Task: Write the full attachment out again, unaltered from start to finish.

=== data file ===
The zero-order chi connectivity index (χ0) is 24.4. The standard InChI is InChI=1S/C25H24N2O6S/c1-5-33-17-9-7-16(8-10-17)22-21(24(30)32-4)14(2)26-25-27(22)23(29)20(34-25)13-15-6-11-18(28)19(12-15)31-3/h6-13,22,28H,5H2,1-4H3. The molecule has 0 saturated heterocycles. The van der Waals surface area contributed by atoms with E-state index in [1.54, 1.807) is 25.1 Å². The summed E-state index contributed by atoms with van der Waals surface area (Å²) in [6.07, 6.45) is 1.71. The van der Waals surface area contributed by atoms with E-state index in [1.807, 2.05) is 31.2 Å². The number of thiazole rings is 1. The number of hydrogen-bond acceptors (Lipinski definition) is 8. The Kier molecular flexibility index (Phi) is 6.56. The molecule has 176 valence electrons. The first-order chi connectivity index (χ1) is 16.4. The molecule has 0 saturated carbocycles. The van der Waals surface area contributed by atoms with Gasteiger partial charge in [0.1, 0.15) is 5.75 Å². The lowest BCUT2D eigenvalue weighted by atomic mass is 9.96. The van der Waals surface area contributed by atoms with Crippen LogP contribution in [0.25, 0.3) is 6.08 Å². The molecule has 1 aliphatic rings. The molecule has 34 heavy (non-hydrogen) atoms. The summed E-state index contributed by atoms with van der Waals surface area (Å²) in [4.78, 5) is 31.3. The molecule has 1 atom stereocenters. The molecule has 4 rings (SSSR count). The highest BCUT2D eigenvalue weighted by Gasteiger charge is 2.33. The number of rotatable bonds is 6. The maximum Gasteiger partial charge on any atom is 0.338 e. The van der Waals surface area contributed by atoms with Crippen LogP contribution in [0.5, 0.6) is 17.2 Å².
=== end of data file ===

The zero-order chi connectivity index (χ0) is 24.4. The standard InChI is InChI=1S/C25H24N2O6S/c1-5-33-17-9-7-16(8-10-17)22-21(24(30)32-4)14(2)26-25-27(22)23(29)20(34-25)13-15-6-11-18(28)19(12-15)31-3/h6-13,22,28H,5H2,1-4H3. The molecule has 0 saturated heterocycles. The van der Waals surface area contributed by atoms with E-state index in [1.54, 1.807) is 25.1 Å². The summed E-state index contributed by atoms with van der Waals surface area (Å²) in [6.07, 6.45) is 1.71. The van der Waals surface area contributed by atoms with E-state index in [1.807, 2.05) is 31.2 Å². The number of thiazole rings is 1. The number of hydrogen-bond acceptors (Lipinski definition) is 8. The Kier molecular flexibility index (Phi) is 6.56. The molecule has 176 valence electrons. The first-order chi connectivity index (χ1) is 16.4. The molecule has 0 saturated carbocycles. The van der Waals surface area contributed by atoms with Gasteiger partial charge in [0.1, 0.15) is 5.75 Å². The lowest BCUT2D eigenvalue weighted by atomic mass is 9.96. The van der Waals surface area contributed by atoms with Crippen LogP contribution in [0.25, 0.3) is 6.08 Å². The molecule has 1 aliphatic rings. The molecule has 34 heavy (non-hydrogen) atoms. The summed E-state index contributed by atoms with van der Waals surface area (Å²) in [4.78, 5) is 31.3. The molecule has 1 atom stereocenters. The molecule has 4 rings (SSSR count). The highest BCUT2D eigenvalue weighted by Gasteiger charge is 2.33. The number of rotatable bonds is 6. The maximum Gasteiger partial charge on any atom is 0.338 e. The van der Waals surface area contributed by atoms with Crippen LogP contribution in [0.5, 0.6) is 17.2 Å².